Court Acquits Former ZINARA Boss
16 October 2023
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By A Correspondent| Harare Regional Magistrate Don Ndirowei has acquitted former Zimbabwe National Road Administration Chief Executive Officer Matheline Mujokoro after she successfully applied for exception citing use of a repealed law.

Mujokoro was accused of flouting procurement procedures relating to the hiring of two security companies by the road authority.

Through her lawyer Admire Rubaya, Mujokoro applied for exception to the charge, arguing that she was being charged in terms of a repealed law.

It was argued that the offence alleged to have been committed on September 7 2018 when Mujokoro allegedly extended the contract for security services without the approval of the Procurement Regulatory Authority was not lawful.

Her lawyer argued that the regulations which promulgated the obligation in question were repealed and replaced by Statutory Instrument 5 of 2018 with effect from January 18 2018 meaning the offence was allegedly committed about eight (8) months after the repeal of the regulations which created the obligation to get approval through the review by the State Procurement Board.

It was argued that after the repeal, there was no duty that was supposed to be followed by Mujokoro in completed procurement proceedings as that duty had lapsed with the repeal of the regulations eight months prior to the date the allegations are alleged to have arisen.

He argued that the criminal charge under the circumstances was bad at law as it disclose no offence and that the court cannot be clothed with powers to ammend the law which it does not have.

“The criminal charges are under the circumstances is bad in law. No offence is disclosed. What is however, clear is that these criminal proceedings are in effect meant to resuscitate the law which is no longer in force consequent to an effective repeal,” Rubaya argued.

“There is no duty cast on a public officer or any other person to comply with the provisions of a repealed enactment unless the replacing enactment specifically says so.There cannot be abuse of a non-existing duty if one has regards that if a provision of the law is repealed it means that it no longer exists at law,” he added.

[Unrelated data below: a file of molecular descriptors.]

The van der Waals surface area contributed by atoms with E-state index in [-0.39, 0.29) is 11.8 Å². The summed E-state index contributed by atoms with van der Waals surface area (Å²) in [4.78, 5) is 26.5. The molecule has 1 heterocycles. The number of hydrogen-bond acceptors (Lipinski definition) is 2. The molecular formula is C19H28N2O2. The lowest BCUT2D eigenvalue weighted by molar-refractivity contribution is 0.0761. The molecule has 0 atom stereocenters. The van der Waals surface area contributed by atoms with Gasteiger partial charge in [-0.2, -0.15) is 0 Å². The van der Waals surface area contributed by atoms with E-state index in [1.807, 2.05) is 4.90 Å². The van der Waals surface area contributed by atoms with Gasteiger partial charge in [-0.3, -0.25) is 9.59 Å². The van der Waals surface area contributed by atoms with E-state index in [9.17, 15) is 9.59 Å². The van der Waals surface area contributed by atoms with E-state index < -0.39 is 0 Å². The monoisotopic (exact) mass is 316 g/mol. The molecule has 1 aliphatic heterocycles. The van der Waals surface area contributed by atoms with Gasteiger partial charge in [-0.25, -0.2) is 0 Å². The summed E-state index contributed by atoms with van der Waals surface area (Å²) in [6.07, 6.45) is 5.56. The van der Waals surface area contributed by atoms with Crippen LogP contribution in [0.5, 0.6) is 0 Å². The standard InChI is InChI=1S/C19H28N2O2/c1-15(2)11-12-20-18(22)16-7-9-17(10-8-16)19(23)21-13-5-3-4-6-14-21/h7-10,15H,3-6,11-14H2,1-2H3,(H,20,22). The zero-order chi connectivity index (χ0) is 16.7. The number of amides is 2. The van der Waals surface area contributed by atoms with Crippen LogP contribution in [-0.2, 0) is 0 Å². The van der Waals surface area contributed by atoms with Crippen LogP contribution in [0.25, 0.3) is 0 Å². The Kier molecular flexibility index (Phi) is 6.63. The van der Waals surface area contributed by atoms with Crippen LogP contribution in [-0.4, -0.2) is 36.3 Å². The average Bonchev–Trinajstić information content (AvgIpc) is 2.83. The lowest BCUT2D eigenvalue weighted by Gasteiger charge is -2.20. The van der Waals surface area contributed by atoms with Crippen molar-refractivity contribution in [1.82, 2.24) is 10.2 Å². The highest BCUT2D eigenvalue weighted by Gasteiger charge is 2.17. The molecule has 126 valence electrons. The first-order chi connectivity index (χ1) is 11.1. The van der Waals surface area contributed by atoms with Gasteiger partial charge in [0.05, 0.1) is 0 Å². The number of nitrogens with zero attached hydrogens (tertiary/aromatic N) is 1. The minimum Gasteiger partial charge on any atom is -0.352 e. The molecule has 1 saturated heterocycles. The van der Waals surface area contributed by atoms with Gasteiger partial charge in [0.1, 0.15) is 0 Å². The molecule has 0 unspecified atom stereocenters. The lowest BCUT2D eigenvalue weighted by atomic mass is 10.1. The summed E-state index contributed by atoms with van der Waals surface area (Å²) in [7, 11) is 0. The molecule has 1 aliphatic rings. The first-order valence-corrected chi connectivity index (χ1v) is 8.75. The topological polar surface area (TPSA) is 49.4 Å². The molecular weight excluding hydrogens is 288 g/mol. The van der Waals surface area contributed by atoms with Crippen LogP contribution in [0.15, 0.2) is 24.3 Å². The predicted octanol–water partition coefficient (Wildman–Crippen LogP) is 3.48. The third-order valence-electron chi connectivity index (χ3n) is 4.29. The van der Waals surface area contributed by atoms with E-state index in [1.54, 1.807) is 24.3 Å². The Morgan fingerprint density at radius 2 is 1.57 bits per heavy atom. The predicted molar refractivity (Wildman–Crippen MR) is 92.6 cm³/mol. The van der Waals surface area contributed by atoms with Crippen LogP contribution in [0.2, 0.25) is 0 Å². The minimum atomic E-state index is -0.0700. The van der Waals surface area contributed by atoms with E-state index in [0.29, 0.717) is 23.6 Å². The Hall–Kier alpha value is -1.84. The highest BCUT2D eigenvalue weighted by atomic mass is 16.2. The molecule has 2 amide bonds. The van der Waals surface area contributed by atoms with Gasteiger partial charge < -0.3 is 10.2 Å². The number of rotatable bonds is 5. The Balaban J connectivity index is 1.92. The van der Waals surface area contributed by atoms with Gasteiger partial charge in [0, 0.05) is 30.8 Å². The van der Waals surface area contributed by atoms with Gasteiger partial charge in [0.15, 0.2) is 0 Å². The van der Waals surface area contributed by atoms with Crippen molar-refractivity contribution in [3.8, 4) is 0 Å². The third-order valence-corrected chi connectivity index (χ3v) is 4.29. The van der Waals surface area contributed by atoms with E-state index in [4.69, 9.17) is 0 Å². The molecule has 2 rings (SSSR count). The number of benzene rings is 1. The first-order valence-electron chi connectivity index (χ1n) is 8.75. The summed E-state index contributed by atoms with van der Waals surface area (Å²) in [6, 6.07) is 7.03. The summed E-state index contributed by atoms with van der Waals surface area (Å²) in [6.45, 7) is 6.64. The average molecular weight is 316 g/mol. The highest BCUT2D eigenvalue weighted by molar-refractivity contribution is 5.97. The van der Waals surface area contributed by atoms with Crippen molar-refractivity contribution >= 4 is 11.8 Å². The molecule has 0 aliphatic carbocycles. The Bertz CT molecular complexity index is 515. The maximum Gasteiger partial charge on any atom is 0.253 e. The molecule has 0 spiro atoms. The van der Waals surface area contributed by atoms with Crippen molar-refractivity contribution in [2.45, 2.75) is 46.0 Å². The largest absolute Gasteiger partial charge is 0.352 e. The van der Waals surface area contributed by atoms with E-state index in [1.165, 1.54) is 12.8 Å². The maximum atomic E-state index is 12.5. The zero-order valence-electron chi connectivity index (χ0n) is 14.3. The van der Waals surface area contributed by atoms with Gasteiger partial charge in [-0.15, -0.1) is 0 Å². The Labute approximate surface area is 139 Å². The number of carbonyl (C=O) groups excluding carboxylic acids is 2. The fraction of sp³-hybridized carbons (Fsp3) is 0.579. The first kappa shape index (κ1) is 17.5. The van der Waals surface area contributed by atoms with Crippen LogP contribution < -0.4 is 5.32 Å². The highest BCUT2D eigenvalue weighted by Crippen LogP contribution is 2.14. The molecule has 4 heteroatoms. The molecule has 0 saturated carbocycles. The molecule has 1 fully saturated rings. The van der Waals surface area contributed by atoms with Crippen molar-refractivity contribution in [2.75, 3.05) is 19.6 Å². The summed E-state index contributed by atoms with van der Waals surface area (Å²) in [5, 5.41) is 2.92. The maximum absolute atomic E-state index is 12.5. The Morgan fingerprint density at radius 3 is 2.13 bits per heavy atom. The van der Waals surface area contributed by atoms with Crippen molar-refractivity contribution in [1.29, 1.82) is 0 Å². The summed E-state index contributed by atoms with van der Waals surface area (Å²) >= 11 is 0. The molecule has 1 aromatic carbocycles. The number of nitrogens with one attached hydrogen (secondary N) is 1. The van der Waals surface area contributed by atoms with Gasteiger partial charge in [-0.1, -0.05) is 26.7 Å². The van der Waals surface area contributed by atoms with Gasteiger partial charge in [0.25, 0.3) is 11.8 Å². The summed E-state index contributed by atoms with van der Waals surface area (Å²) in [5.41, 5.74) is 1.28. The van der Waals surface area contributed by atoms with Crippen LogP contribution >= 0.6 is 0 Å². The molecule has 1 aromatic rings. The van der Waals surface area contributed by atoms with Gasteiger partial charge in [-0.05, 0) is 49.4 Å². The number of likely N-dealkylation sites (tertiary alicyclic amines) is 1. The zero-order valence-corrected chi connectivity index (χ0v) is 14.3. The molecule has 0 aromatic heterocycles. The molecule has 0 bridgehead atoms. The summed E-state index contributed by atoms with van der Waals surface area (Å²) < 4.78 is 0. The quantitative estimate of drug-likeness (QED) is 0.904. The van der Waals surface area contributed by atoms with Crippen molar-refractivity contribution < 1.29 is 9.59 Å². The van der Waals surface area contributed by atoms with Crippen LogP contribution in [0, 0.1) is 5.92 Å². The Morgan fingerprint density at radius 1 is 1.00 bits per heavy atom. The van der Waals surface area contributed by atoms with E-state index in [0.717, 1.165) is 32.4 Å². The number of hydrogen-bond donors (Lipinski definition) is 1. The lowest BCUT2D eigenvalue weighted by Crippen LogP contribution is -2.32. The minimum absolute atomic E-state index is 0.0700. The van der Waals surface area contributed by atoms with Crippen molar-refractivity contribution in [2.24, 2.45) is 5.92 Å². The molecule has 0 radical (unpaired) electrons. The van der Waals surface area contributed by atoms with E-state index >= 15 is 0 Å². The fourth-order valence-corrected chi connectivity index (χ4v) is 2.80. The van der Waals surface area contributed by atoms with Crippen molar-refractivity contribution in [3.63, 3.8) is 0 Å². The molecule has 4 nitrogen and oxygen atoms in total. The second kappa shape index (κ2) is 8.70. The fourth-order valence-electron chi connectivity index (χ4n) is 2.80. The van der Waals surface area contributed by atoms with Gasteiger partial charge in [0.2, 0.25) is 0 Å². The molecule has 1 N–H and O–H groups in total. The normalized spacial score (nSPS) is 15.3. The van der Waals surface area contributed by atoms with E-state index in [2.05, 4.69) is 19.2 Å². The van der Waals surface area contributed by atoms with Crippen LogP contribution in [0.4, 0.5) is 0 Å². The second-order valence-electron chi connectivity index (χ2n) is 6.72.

The defence further said charging and prosecuting a suspect with repealed law infringed on their rights as the constitution does not allow the law to be applied in retrospect.

“Reference is made to sections 70[1][i] and 70[1][k] of the constitution of the republic which clearly sets out that an accused person cannot be convicted of an act which was not an offence when it allegedly happened and one cannot be convicted of an act which is no longer an offence.”By the same reasoning a public officer cannot be prosecuted for criminally abusing a statutory duty in circumstances where the duty was only part of a repealed enactment.”he further argued.

The defence further argued that the State is not authorised to resurrect a law to prosecute a suspect.

“The State has no legal capacity to resuscitate provisions of a repealed law for purposes of prosecuting an accused person for an alleged offending misconduct which it alleged to have been committed way after the repeal of the enactment which is being relied on to form the gravamen of the charge of abuse of duty as a public officer,” Rubaya submitted.

Regional magistrate Don Ndirowei agreed with argument stating that the State cannot resuscitate a repealed law to prosecute Mujokoro.

“I’m persuaded by Mr Rubaya’s submission that the operation of procurement regulations ended on the 18th of January when SI5/2018 came into force on 19th of January 2018. In the circumstances, the provisions of section 26 (1) of the Procurement Regulations ceased to have effect on the date of repeal,” the court said.The court further ruled that there cannot be a duty a person can be said to have violated using a repealed law.”

I therefore agree with the defence’s submission that no duty could be said to have accrued to the Accused person on the basis of a repealed Statutory Instrument whose effect was not extended to after the repeal date.

“Therefore, in the absence of the Statutory duty as on the 7th of September 2018 in terms of section 26 (1) of the Procurement Regulations, 2012 which had already been repealed, there cannot be an abuse of duty as a public officer. There is no duty cast on a public officer or any other person to comply with the provisions of a repealed enactment unless the replacing enactment specifically says so,” the court ruled.

“This court associates itself in the reasoning above. It is therefore clear from the foregoing that the exception taken by the accused person cannot be said to be lacking merit,” the magistrate added.

With the defence having also tendered a plea of not guilty, the magistrate said Mujokoro was entitled to a verdict before declaring her not guilty and acquitted.